Concerning Medicare

This announcement is provided by GCI treasurer, Mat Morgan.

medicareGCI pastors and other families who are enrolled for Medicare in the U.S. should be aware of important information related to Medicare coverage of hospital care.

Please be aware of the distinction that Medicare makes between hospitalization classified as “inpatient” vs. hospitalization classified as “outpatient.” Knowing the difference could save you a lot of money and affect whether you qualify for skilled nursing care at the end of a hospital stay.

In how it pays for hospitalization and related services, Medicare distinguishes between “under observation” (outpatient) treatment and inpatient treatment. As the patient, you won’t necessarily know how your doctor and hospital are classifying your stay. The centers for Medicare and Medicaid services suggest that you ASK YOUR DOCTOR how your stay is being classified each day you are in the hospital. Doing so might save you hundreds or even thousands of dollars in out-of-pocket expenditures.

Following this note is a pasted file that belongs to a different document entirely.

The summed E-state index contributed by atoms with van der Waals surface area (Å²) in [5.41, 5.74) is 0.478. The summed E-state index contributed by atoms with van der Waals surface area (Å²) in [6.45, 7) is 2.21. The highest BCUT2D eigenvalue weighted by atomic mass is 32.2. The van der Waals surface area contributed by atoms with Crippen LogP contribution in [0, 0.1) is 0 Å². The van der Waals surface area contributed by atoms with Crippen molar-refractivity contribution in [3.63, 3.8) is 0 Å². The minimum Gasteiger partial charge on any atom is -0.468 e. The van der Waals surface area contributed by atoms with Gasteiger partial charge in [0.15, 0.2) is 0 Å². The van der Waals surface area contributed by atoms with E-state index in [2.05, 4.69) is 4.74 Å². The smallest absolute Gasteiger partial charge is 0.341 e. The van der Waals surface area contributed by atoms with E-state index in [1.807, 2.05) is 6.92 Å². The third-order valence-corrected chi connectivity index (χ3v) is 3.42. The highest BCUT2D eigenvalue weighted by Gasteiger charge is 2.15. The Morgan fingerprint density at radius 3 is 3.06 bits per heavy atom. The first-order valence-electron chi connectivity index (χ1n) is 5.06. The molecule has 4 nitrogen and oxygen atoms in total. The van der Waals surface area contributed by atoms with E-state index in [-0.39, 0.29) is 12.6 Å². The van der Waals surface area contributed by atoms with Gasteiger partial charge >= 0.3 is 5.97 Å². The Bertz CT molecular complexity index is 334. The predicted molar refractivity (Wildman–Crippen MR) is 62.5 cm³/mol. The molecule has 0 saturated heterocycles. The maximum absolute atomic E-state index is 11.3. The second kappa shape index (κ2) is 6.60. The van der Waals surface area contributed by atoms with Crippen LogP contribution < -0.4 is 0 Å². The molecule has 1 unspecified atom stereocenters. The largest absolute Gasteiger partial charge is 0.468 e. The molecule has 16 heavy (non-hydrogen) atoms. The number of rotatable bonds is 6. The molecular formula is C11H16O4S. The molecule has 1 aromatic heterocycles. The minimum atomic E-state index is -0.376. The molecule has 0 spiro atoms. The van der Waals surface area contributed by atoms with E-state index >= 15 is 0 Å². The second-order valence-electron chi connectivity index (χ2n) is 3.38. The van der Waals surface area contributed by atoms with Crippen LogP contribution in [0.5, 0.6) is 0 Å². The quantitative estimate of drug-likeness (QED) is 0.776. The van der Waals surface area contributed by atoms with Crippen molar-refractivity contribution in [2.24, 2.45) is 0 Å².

To learn more go to www.nbcnews.com/video/nightly-news/54026469/ and read page 32 of Medicare & You 2014—the publication you were sent when you enrolled for Medicare (available online at www.medicare.gov/pubs/pdf/10050.pdf).

If you have purchased a Medicare supplement insurance policy or have a Medicare Advantage (HMO) plan, understanding this issue may make a difference in your ultimate costs. It would be a good idea to find out how your plan views inpatient and outpatient costs.

Neither inpatient nor outpatient care is necessarily better than the other—each situation is determined based on the patient’s symptoms and medical needs. The important thing is that you be aware of what treatment you’re actually receiving, how it is being classified and thus how it will affect your family’s finances.

One thought on “Concerning Medicare”

  1. In addition, when one is being treated in the Emergency Room, it is important to ask if the treating physician takes Medicare. There are situations where the hospital does “balanced billing” where the physician is a contract employee and doesn’t necessarily accept certain insurance coverage (including Medicare). If they don’t, then you’ll be charged for their services because insurance doesn’t cover it.

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